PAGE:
What’s a Protestant?

After its first 1500 years, the Christian church had somehow lost its focus on the good news of Jesus. The leaders of the church started teaching ideas that simply aren’t in the Bible, and they seemed to focus most on accumulating wealth and power for the church in general, and for themselves in particular. All over Europe, people who were still faithful to the Bible started speaking up about the mistakes that the church was making. At that time, the official language of the church was Latin, so those outspoken people came to be called protestantes — people who “publicly bear witness to the truth.” Five hundred years later, we still use the word Protestant to describe churches that base all of their beliefs and practices on the Bible.

All Protestants have the same basic beliefs. We all believe that God is the ruler of the whole universe. We all believe that God has given us the Bible as our final authority on what we should believe and what we should do. And we all believe that the only way to reconnect with God after we’ve disobeyed him is to accept that restoration as a free gift from Jesus. But as different Protestant groups developed, there were some relatively minor differences that emerged. Some of the differences are in how churches are organized. For example, some Protestant groups have strong central authorities, while others let local congregations make all of their own decisions. Among various Protestant groups, there are also some differences in points of doctrine. For example, some Protestants would say that we’ve been reunited with God only because he’s reached out to us individually, while others would say that we’ve been reunited with God because we decided to reach out to him. At North Church, we’re quick to defend the basic beliefs that all Protestants hold in common. But while we do favor our own little distinctives, we refuse to fight over them.

What’s a Presbyterian?

In the mid 1500s, one of the most well known Protestant leaders in Europe was a man named John Calvin who lived in Geneva, Switzerland. Calvin understood that Jesus himself is the only head of the church, and Calvin noticed that in Bible stories about the early church, each congregation chose some people to be “elders” who were assigned the job of keeping the church faithful to the instructions that God has given us in the Bible. That practice of choosing elders is called the Presbyterian form of church organization, from the Greek word presbyteros, which simply means “elder.”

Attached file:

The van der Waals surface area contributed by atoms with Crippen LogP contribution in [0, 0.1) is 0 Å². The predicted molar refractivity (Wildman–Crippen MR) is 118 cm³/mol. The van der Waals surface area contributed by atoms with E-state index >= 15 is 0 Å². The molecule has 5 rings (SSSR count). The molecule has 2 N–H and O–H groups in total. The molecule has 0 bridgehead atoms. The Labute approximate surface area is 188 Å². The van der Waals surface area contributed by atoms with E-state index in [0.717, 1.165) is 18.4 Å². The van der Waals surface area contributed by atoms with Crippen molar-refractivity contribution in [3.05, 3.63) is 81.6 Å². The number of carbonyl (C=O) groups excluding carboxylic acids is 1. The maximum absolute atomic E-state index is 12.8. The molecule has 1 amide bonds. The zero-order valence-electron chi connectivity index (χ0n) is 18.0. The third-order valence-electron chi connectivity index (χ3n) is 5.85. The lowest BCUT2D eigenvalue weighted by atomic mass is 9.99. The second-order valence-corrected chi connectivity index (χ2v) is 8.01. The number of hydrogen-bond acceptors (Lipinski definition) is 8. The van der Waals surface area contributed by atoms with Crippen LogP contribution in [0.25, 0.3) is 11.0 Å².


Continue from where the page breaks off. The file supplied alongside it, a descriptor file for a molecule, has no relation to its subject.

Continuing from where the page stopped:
By 1560, a man named John Knox had traveled from Scotland to Switzerland to study under Calvin, and when he went home, he took the Presbyterian form of church organization with him. A hundred years later, when people from the British Isles started coming to the New World, the Presbyterian Church spread to America also. In the United States today, there’s nothing particularly Scottish about most Presbyterian churches. People of every race and national origin worship together as Presbyterians.

Where Does NorthChurch Fit In?

Within the Presbyterian tradition, there are quite a few different subdivisions, each one a little bit different. At North Church, we’re part of the biggest Presbyterian group in America — the one that’s known as the Presbyterian Church (USA). That group includes 11,000 congregations that are spread through all 50 states and Puerto Rico. Click here to read more about the Presbyterian Church (USA).


The Presbyterian Church (USA) sometimes deals with controversial issues in its national meetings, and one issue in particular keeps coming up: What should be the requirements for moral purity among our leaders? Naturally, that moral issue is the one that’s most likely to be written up in newspapers, usually in badly distorted reports. Frankly, we at NorthChurch haven’t always agreed with the decisions that have been made at the national level, but it’s important to understand that although the Presbyterian Church (USA) has eliminated some of its requirements for leaders, it hasn’t tried to force local congregations to change their own standards. So at NorthChurch, while we think these issues are serious, we don’t think we need to break fellowship with the denomination over them.